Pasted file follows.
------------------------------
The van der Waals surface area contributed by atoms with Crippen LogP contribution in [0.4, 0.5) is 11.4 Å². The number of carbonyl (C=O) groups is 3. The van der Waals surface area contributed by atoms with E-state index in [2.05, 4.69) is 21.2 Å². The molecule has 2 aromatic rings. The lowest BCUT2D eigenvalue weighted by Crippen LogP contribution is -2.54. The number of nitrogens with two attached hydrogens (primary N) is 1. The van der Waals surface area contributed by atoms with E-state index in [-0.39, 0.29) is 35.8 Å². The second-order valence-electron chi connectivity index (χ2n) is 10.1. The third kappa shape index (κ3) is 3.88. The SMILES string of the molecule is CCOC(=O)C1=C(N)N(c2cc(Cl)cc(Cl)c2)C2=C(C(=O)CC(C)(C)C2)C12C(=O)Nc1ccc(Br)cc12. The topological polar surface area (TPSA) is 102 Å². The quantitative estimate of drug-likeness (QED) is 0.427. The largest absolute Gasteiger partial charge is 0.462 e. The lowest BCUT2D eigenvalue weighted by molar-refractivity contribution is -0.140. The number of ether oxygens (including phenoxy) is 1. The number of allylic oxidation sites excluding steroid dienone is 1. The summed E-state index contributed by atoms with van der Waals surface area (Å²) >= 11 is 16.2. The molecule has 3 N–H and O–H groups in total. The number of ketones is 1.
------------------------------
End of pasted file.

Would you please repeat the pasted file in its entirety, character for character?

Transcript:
The van der Waals surface area contributed by atoms with Crippen LogP contribution in [0.4, 0.5) is 11.4 Å². The number of carbonyl (C=O) groups is 3. The van der Waals surface area contributed by atoms with E-state index in [2.05, 4.69) is 21.2 Å². The molecule has 2 aromatic rings. The lowest BCUT2D eigenvalue weighted by Crippen LogP contribution is -2.54. The number of nitrogens with two attached hydrogens (primary N) is 1. The van der Waals surface area contributed by atoms with E-state index in [-0.39, 0.29) is 35.8 Å². The second-order valence-electron chi connectivity index (χ2n) is 10.1. The third kappa shape index (κ3) is 3.88. The SMILES string of the molecule is CCOC(=O)C1=C(N)N(c2cc(Cl)cc(Cl)c2)C2=C(C(=O)CC(C)(C)C2)C12C(=O)Nc1ccc(Br)cc12. The topological polar surface area (TPSA) is 102 Å². The quantitative estimate of drug-likeness (QED) is 0.427. The largest absolute Gasteiger partial charge is 0.462 e. The lowest BCUT2D eigenvalue weighted by molar-refractivity contribution is -0.140. The number of ether oxygens (including phenoxy) is 1. The number of allylic oxidation sites excluding steroid dienone is 1. The summed E-state index contributed by atoms with van der Waals surface area (Å²) >= 11 is 16.2. The molecule has 3 N–H and O–H groups in total. The number of ketones is 1.